They drove 14 hours nonstop from Pensacola, Fla., to Missouri. When they arrived at Busch Stadium, a Cardinals official told them that their flight suits would serve as their passes, and allow them access anywhere.

"Obviously, it took us less than five minutes to find ourselves standing behind home plate, right on top of the 'I Live for This' logo painted on the grass," Lucky wrote in his e-mail. "At the time, I thought the look on Kojak's face was the happiest I had ever seen him. Little did we know what would happen the next night."

Ride of his life

Flying in the F/A-18 Hornet, Wakefield told his buddies afterward, was like driving in a car that you know is overpowered.

"It's an exciting thing," Wakefield said. "Like, 'Wow, I can go really fast.' But there's also a scary feeling, like you're going really fast. Whoa. Not that I was afraid the pilot was going to crash or anything. I totally trusted him."

The first maneuver they did was a wingover, Wakefield said, then a loop where they pulled 4 G's - a gravitational force four times your body weight. "I grayed out," Wakefield said. "Have you ever passed out? Ever gotten close, and seen spots? My vision narrowed down to where it was like looking through two straws. I almost passed out."

As they headed toward the Arizona border, they crossed into airspace in which Weisser was permitted to fly at supersonic speed.

"He slowed the airplane down to see how it maneuvered at 130 knots at 2,500 feet," Wakefield said. "He maintained the same altitude and lowered the nose. Full afterburners, full military power. We went from 130 knots to 660 knots, which is just shy of 800 miles an hour, in about 25 seconds. We went Mach 1.03 and broke the sound barrier."

There would be more. Flying upside-down. Loops. A red-line crossing, in which the plane flies as low as possible to avoid radar detection, and if there is an obstacle, to stay as close as possible to that obstacle.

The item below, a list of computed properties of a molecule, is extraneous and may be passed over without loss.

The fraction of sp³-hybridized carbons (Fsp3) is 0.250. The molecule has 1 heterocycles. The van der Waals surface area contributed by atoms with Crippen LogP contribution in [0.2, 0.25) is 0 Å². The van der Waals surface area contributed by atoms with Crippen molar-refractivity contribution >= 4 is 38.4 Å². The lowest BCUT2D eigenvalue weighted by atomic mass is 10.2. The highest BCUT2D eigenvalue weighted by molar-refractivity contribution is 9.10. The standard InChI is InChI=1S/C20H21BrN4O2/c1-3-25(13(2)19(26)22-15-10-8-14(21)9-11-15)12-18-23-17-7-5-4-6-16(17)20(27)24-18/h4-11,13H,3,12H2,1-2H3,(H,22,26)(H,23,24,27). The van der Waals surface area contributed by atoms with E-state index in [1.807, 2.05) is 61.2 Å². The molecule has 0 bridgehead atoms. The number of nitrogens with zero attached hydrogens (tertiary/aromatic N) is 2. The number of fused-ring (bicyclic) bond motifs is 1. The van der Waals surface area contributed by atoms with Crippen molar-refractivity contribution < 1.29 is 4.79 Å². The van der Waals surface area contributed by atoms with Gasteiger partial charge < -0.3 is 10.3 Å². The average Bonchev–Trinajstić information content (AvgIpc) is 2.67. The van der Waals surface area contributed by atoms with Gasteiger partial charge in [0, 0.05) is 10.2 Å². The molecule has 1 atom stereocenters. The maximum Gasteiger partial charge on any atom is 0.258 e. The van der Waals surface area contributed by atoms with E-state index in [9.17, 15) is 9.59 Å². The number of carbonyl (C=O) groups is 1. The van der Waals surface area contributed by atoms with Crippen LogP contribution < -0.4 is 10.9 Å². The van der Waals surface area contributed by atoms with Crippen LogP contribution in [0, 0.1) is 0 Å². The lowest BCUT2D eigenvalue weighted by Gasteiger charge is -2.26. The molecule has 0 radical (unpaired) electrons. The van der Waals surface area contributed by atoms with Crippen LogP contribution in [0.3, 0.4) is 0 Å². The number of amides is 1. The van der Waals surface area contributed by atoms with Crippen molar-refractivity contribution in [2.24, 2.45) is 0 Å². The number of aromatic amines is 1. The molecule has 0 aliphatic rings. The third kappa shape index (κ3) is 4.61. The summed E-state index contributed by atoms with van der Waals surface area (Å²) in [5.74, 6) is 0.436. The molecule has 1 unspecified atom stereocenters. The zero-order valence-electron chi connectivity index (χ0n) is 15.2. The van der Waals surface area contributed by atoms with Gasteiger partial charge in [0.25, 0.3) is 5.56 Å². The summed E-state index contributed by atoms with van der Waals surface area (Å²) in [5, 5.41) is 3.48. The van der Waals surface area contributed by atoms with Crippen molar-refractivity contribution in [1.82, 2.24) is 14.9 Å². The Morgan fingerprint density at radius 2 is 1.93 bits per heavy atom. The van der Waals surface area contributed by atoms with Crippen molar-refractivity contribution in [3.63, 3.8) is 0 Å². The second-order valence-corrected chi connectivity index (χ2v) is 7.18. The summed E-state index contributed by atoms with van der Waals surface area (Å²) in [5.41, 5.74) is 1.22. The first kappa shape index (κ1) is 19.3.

"We went down to 200 feet at 450 knots and flew through a mountain pass like this," Wakefield said, holding his hand vertical to the ground. "Then we went over the back side of the mountain like this [flipping his hand].

"We dropped down into a canyon, where the remnants of the Colorado River passes through, and started snaking up the river sideways on turns, for maybe 30 seconds to a minute, then went straight up from 200 feet to 5,000 feet real fast and started doing rolls."

A lipstick camera was aimed at Wakefield, sitting in the seat behind Weisser.

"If you see the tape," he said, "the look on my face is, 'Oh my God.' "

The visitors' dugout

On the afternoon of Game 4, Kojak was pounding on Lucky's hotel-room door, telling him to hurry up, that they couldn't miss batting practice. Soon, they were standing behind the cage at Busch Stadium, watching Jason Varitek, Kojak's favorite player, spraying balls all over the field.

It would get better. They were leaning on the railing when Terry Francona, the Sox manager, walked into the dugout.

"I witnessed Kojak lose his cool for maybe the only time since I'd known him," Lucky wrote. "Finally, he completely 'geeked' and blurted out, 'Good luck, Terry!' "

He said it so loudly, Lucky wrote, that Francona was momentarily startled.

"He started to continue what he was doing, then he paused," Lucky wrote. "He locked eyes with Kojak and walked deliberately towards us to shake hands and thank us for our service."

With the game about to begin, Kojak reluctantly prepared to get off the field, but Lucky had other ideas. He'd chatted up a TV cameraman who said he didn't mind at all if they wanted to stand near him, at the top of the dugout steps, during the anthem.